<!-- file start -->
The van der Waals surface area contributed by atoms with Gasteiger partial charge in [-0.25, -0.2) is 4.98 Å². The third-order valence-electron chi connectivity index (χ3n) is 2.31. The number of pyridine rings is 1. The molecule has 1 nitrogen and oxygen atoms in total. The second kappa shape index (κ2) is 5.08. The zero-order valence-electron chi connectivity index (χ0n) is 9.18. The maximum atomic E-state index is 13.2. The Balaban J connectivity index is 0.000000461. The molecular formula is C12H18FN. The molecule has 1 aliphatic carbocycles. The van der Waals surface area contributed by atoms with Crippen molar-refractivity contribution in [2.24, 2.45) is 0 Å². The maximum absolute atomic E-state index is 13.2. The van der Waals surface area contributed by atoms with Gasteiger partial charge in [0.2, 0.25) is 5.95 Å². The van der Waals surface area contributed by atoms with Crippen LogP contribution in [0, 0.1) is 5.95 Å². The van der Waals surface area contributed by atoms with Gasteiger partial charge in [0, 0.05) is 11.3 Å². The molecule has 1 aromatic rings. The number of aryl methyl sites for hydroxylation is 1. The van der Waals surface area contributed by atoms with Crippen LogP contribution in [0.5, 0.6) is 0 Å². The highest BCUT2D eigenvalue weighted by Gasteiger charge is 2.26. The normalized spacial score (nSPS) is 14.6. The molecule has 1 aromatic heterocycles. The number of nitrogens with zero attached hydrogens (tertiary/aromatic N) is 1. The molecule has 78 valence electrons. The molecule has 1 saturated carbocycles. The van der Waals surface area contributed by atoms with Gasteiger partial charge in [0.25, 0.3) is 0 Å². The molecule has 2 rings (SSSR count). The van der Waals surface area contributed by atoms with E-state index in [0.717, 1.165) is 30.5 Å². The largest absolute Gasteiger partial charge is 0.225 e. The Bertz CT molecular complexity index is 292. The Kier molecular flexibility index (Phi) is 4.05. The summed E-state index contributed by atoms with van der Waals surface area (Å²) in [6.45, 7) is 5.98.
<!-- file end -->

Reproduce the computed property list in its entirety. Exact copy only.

The van der Waals surface area contributed by atoms with Gasteiger partial charge in [-0.25, -0.2) is 4.98 Å². The third-order valence-electron chi connectivity index (χ3n) is 2.31. The number of pyridine rings is 1. The molecule has 1 nitrogen and oxygen atoms in total. The second kappa shape index (κ2) is 5.08. The zero-order valence-electron chi connectivity index (χ0n) is 9.18. The maximum atomic E-state index is 13.2. The Balaban J connectivity index is 0.000000461. The molecular formula is C12H18FN. The molecule has 1 aliphatic carbocycles. The van der Waals surface area contributed by atoms with Crippen molar-refractivity contribution in [2.24, 2.45) is 0 Å². The maximum absolute atomic E-state index is 13.2. The van der Waals surface area contributed by atoms with Gasteiger partial charge in [0.2, 0.25) is 5.95 Å². The van der Waals surface area contributed by atoms with Crippen LogP contribution in [0, 0.1) is 5.95 Å². The van der Waals surface area contributed by atoms with Gasteiger partial charge in [0, 0.05) is 11.3 Å². The molecule has 1 aromatic rings. The number of aryl methyl sites for hydroxylation is 1. The van der Waals surface area contributed by atoms with Crippen LogP contribution in [0.5, 0.6) is 0 Å². The highest BCUT2D eigenvalue weighted by Gasteiger charge is 2.26. The normalized spacial score (nSPS) is 14.6. The molecule has 1 aromatic heterocycles. The number of nitrogens with zero attached hydrogens (tertiary/aromatic N) is 1. The molecule has 78 valence electrons. The molecule has 1 saturated carbocycles. The van der Waals surface area contributed by atoms with Gasteiger partial charge in [0.25, 0.3) is 0 Å². The molecule has 2 rings (SSSR count). The van der Waals surface area contributed by atoms with E-state index in [0.717, 1.165) is 30.5 Å². The largest absolute Gasteiger partial charge is 0.225 e. The Bertz CT molecular complexity index is 292. The Kier molecular flexibility index (Phi) is 4.05. The summed E-state index contributed by atoms with van der Waals surface area (Å²) in [6.45, 7) is 5.98.